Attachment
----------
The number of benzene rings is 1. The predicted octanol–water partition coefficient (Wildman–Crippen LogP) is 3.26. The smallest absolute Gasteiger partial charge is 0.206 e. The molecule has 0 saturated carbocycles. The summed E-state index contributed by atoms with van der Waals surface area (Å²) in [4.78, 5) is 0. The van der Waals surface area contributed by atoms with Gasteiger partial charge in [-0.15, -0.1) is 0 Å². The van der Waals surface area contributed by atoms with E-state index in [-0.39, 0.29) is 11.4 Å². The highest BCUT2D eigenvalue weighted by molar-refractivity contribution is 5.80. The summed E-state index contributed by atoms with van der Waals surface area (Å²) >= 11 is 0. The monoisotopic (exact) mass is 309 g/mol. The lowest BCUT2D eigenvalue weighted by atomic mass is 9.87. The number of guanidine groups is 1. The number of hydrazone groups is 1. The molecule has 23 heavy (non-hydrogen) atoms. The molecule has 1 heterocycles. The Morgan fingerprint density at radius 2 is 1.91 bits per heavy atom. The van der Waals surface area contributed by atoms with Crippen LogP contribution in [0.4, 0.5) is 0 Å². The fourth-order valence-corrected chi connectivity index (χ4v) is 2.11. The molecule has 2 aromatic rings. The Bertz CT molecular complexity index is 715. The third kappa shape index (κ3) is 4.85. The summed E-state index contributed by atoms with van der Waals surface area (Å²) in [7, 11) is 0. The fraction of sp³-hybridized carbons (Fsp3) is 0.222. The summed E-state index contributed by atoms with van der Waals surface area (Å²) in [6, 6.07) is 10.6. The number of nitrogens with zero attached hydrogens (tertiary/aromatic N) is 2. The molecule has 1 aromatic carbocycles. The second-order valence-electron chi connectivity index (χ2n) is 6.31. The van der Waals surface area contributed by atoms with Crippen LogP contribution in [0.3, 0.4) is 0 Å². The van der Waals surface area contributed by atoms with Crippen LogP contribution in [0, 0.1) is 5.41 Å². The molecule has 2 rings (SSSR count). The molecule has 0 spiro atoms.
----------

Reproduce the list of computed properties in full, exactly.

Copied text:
The number of benzene rings is 1. The predicted octanol–water partition coefficient (Wildman–Crippen LogP) is 3.26. The smallest absolute Gasteiger partial charge is 0.206 e. The molecule has 0 saturated carbocycles. The summed E-state index contributed by atoms with van der Waals surface area (Å²) in [4.78, 5) is 0. The van der Waals surface area contributed by atoms with Gasteiger partial charge in [-0.15, -0.1) is 0 Å². The van der Waals surface area contributed by atoms with E-state index in [-0.39, 0.29) is 11.4 Å². The highest BCUT2D eigenvalue weighted by molar-refractivity contribution is 5.80. The summed E-state index contributed by atoms with van der Waals surface area (Å²) >= 11 is 0. The monoisotopic (exact) mass is 309 g/mol. The lowest BCUT2D eigenvalue weighted by atomic mass is 9.87. The number of guanidine groups is 1. The number of hydrazone groups is 1. The molecule has 23 heavy (non-hydrogen) atoms. The molecule has 1 heterocycles. The Morgan fingerprint density at radius 2 is 1.91 bits per heavy atom. The van der Waals surface area contributed by atoms with Crippen LogP contribution in [0.4, 0.5) is 0 Å². The fourth-order valence-corrected chi connectivity index (χ4v) is 2.11. The molecule has 2 aromatic rings. The Bertz CT molecular complexity index is 715. The third kappa shape index (κ3) is 4.85. The summed E-state index contributed by atoms with van der Waals surface area (Å²) in [7, 11) is 0. The fraction of sp³-hybridized carbons (Fsp3) is 0.222. The summed E-state index contributed by atoms with van der Waals surface area (Å²) in [6, 6.07) is 10.6. The number of nitrogens with zero attached hydrogens (tertiary/aromatic N) is 2. The molecule has 1 aromatic carbocycles. The second-order valence-electron chi connectivity index (χ2n) is 6.31. The van der Waals surface area contributed by atoms with Crippen LogP contribution in [0.3, 0.4) is 0 Å². The van der Waals surface area contributed by atoms with Crippen LogP contribution in [0, 0.1) is 5.41 Å². The molecule has 2 rings (SSSR count). The molecule has 0 spiro atoms.